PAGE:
2021 Photo Competition

Date posted: 21-Jan-2021

2021 Photo Competition Now Open It is that time of year again when we are look..

Primary School Science Conservation 2020 Award

Date posted: 18-Dec-2020

Dylan Lewis Y7 from Mahurangi College, Warkworth, being presented with the ..

Supporters of Tiritiri Inc and Fullers 360 Science Conservation 2020 Award

Date posted: 18-Dec-2020

The NIWA Auckland City Science and Technology Fair winner of the Supporters of Tiritiri ..

2020 Conservation Week

Date posted: 12-Aug-2020

Meet the Takahē on Tiritiri Matangi Island When: 1:30 pm, ..

AGM 2020

Date posted: 25-Jul-2020

PLEASE NOTE CHANGE OF DATE TO WEDNESDAY 21ST OCTOBER 2020 due to Covid restrictions at t..

Ferry Resuming July 4th!

Date posted: 01-Jun-2020

Great News!!! We have confirmation Fuller360 ferry service to Tiritiri Matangi wi..

The 2020 Photo Competition Winners

Date posted: 22-May-2020

Here are the winning and commended photos from this year's competition. Congratulations to the photo..

Celebrate the Takahe Art Competition

Date posted: 08-Apr-2020

Hi Tiri Kids, It’s TakahÄ“ Awareness Month! Everyone loves our takah..

COVID-19 Important Information

Date posted: 25-Mar-2020

The government has announced that New Zealand is now at alert level 2 for COVID-19. Th..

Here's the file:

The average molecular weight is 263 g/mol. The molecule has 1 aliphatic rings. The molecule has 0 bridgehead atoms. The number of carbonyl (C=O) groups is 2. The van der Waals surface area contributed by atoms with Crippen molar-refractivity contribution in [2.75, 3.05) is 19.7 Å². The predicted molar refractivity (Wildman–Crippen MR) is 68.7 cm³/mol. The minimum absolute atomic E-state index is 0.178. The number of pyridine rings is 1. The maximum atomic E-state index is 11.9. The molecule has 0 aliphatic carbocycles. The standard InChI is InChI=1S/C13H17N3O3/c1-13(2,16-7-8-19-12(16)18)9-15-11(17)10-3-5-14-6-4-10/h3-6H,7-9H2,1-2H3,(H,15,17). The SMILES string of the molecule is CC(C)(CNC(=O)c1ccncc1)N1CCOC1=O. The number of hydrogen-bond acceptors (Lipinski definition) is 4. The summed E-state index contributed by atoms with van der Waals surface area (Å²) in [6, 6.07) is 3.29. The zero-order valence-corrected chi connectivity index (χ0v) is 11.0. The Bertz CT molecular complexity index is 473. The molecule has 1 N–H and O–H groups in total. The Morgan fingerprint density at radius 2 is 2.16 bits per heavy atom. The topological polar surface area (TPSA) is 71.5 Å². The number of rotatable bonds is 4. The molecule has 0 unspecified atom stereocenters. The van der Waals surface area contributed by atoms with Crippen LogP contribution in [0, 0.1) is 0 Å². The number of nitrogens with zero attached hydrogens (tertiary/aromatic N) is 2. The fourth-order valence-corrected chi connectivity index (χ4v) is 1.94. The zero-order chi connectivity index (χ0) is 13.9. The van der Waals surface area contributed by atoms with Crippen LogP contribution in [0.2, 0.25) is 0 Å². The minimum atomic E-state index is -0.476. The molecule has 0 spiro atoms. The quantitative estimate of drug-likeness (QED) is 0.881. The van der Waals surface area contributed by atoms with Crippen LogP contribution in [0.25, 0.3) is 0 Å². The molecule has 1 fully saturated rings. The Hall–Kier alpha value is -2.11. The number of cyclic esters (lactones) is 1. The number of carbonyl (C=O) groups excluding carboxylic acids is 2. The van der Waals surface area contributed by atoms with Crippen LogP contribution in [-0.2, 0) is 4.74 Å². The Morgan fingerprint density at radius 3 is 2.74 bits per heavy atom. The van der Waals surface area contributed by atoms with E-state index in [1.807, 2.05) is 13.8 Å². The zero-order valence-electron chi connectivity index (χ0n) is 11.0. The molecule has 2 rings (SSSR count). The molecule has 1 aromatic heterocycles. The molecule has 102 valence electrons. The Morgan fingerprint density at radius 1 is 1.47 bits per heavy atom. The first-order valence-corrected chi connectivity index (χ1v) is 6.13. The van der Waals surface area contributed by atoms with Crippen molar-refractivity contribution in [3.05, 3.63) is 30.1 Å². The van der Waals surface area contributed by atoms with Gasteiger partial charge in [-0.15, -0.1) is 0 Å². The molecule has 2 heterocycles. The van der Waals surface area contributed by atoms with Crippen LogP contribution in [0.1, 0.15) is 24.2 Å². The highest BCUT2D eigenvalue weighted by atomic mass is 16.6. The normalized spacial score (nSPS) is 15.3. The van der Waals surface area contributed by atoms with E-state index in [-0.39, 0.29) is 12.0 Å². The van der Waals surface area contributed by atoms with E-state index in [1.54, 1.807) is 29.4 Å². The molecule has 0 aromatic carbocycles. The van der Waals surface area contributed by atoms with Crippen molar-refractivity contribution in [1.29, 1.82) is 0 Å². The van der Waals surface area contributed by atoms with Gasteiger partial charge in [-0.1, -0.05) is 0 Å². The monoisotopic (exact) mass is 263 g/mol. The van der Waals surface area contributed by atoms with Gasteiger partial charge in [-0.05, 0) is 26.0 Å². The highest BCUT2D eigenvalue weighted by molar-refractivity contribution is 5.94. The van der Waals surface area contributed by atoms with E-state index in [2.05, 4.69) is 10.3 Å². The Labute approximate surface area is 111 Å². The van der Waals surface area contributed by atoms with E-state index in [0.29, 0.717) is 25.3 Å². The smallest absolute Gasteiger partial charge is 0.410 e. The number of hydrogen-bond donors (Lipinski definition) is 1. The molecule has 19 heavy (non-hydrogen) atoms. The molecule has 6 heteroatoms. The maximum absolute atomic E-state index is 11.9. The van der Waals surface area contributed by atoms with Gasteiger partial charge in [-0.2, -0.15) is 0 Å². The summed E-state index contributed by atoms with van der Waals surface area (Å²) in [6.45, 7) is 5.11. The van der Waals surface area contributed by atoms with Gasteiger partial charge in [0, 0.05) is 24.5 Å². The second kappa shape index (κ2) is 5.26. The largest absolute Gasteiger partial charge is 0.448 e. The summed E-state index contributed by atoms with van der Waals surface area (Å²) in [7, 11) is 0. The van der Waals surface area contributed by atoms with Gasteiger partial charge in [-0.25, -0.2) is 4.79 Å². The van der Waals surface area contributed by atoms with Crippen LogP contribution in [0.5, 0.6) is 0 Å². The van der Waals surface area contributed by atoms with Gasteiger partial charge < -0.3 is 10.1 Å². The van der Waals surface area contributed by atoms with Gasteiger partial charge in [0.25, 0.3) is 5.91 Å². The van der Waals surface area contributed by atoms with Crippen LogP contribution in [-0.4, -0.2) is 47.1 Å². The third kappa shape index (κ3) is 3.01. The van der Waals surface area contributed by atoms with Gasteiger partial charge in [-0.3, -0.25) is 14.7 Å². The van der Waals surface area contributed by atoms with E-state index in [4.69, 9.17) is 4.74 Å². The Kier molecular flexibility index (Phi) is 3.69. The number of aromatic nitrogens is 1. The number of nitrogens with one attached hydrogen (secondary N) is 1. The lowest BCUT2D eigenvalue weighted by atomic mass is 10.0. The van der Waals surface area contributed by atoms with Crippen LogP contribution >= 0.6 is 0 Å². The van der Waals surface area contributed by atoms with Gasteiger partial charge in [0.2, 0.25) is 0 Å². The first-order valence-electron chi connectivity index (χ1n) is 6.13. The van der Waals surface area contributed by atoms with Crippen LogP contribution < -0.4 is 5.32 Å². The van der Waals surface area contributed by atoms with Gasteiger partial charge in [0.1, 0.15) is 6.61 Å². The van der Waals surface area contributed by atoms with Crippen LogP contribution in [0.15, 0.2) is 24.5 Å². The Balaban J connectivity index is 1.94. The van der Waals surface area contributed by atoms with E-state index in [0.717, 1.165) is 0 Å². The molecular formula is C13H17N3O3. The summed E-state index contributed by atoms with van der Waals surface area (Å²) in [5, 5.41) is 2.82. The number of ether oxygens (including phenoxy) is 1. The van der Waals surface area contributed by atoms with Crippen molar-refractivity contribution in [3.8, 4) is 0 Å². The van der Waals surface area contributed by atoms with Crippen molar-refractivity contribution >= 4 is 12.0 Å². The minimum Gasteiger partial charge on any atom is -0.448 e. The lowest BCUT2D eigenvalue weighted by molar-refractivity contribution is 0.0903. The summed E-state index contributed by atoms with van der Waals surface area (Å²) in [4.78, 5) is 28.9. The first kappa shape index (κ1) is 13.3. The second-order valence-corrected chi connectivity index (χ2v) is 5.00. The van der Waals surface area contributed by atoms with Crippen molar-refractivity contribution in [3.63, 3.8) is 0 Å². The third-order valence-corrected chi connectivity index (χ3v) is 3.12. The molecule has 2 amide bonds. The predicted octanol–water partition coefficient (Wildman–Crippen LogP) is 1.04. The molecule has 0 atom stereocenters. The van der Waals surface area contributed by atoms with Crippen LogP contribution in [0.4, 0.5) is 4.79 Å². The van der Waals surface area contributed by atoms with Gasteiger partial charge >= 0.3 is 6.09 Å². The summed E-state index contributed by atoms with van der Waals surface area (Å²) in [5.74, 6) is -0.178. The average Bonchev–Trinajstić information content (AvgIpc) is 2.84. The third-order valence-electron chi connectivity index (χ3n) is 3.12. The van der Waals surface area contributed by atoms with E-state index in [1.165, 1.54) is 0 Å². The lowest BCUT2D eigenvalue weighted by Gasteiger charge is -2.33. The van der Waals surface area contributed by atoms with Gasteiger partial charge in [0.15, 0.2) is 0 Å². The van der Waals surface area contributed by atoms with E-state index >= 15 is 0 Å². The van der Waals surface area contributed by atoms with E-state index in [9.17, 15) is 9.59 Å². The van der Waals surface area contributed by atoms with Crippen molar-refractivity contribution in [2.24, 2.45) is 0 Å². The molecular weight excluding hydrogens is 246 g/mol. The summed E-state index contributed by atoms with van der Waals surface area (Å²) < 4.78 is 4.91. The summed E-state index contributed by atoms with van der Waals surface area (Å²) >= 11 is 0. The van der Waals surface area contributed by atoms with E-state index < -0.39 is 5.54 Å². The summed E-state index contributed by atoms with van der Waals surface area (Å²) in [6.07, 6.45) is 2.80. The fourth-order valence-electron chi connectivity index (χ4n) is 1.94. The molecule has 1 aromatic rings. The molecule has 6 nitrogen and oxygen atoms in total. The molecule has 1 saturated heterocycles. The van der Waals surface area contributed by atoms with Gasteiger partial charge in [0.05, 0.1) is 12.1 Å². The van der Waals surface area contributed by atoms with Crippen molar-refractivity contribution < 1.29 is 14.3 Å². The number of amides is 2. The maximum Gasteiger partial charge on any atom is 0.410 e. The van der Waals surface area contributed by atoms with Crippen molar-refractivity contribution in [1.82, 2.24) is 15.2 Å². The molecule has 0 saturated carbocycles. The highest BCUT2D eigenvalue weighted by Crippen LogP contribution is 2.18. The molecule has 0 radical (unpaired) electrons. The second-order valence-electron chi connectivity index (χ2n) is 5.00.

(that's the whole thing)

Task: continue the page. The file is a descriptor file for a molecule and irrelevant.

2019 Winner Primary School Supporters of Tiritiri and Fullers 360 Science Award is Ethan Raymond

Date posted: 11-Mar-2020

Ethan has helped the Enviro-Warriors in many ways such as planning, gard..

Whau

Botanical name:  Entelea arborescens
Maori name:  Whau
Common name:  Cork tree
Height:  6 metres


Whau
A shrub or small tree with large soft attractive leaves giving a tropical appearance. Found in low forest along the coast and inland. It is a rapid shade producer.

The flowers are white and occur early spring to mid summer. The dry fruit capsules are very distinct brown and covered with spines not unlike in appearance to thistle.

The wood is very light and was used by the Maori as fishing floats.  It is thought to be as light as balsa wood.

Entelea is an endemic genus consisting of just the one species. It is placed in the mallow family, Malvaceae, which includes hollyhocks, Chinese lanterns, hibiscus, lacebarks and ribbon wood. 

The trunks of some members have tough fibres which form a layer under the bark. These fibres have been used by mankind in many countries to make ropes, hats, mats and fishing nets. The most important fibre in this family comes from the cotton plant, Gossypium species.

Whau is short-lived (about 10 years) and is rare on mainland NZ as its lush green leaves are sought after by browsing animals.   

  

Photography by Neil Davies © (above, seed heads) and Martin Sanders © (left, flower).